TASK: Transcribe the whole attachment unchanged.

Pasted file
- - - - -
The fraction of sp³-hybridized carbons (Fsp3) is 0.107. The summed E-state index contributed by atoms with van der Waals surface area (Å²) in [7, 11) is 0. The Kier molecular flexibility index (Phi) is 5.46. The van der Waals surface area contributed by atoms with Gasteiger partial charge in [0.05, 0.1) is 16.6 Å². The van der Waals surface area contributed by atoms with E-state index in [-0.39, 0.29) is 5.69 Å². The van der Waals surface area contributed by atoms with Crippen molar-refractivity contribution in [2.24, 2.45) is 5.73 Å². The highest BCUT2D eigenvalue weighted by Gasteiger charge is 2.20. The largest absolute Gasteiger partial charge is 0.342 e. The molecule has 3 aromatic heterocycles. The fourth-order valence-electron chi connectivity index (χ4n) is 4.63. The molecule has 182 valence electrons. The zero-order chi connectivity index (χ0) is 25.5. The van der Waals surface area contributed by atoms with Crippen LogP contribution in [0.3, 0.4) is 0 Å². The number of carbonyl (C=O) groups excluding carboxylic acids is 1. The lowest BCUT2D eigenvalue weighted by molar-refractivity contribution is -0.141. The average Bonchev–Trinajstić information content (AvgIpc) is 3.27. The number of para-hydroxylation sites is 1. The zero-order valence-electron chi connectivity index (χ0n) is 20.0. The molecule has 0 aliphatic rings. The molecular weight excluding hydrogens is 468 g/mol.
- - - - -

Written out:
The fraction of sp³-hybridized carbons (Fsp3) is 0.107. The summed E-state index contributed by atoms with van der Waals surface area (Å²) in [7, 11) is 0. The Kier molecular flexibility index (Phi) is 5.46. The van der Waals surface area contributed by atoms with Gasteiger partial charge in [0.05, 0.1) is 16.6 Å². The van der Waals surface area contributed by atoms with E-state index in [-0.39, 0.29) is 5.69 Å². The van der Waals surface area contributed by atoms with Crippen molar-refractivity contribution in [2.24, 2.45) is 5.73 Å². The highest BCUT2D eigenvalue weighted by Gasteiger charge is 2.20. The largest absolute Gasteiger partial charge is 0.342 e. The molecule has 3 aromatic heterocycles. The fourth-order valence-electron chi connectivity index (χ4n) is 4.63. The molecule has 182 valence electrons. The zero-order chi connectivity index (χ0) is 25.5. The van der Waals surface area contributed by atoms with Crippen LogP contribution in [0.3, 0.4) is 0 Å². The number of carbonyl (C=O) groups excluding carboxylic acids is 1. The lowest BCUT2D eigenvalue weighted by molar-refractivity contribution is -0.141. The average Bonchev–Trinajstić information content (AvgIpc) is 3.27. The number of para-hydroxylation sites is 1. The zero-order valence-electron chi connectivity index (χ0n) is 20.0. The molecule has 0 aliphatic rings. The molecular weight excluding hydrogens is 468 g/mol.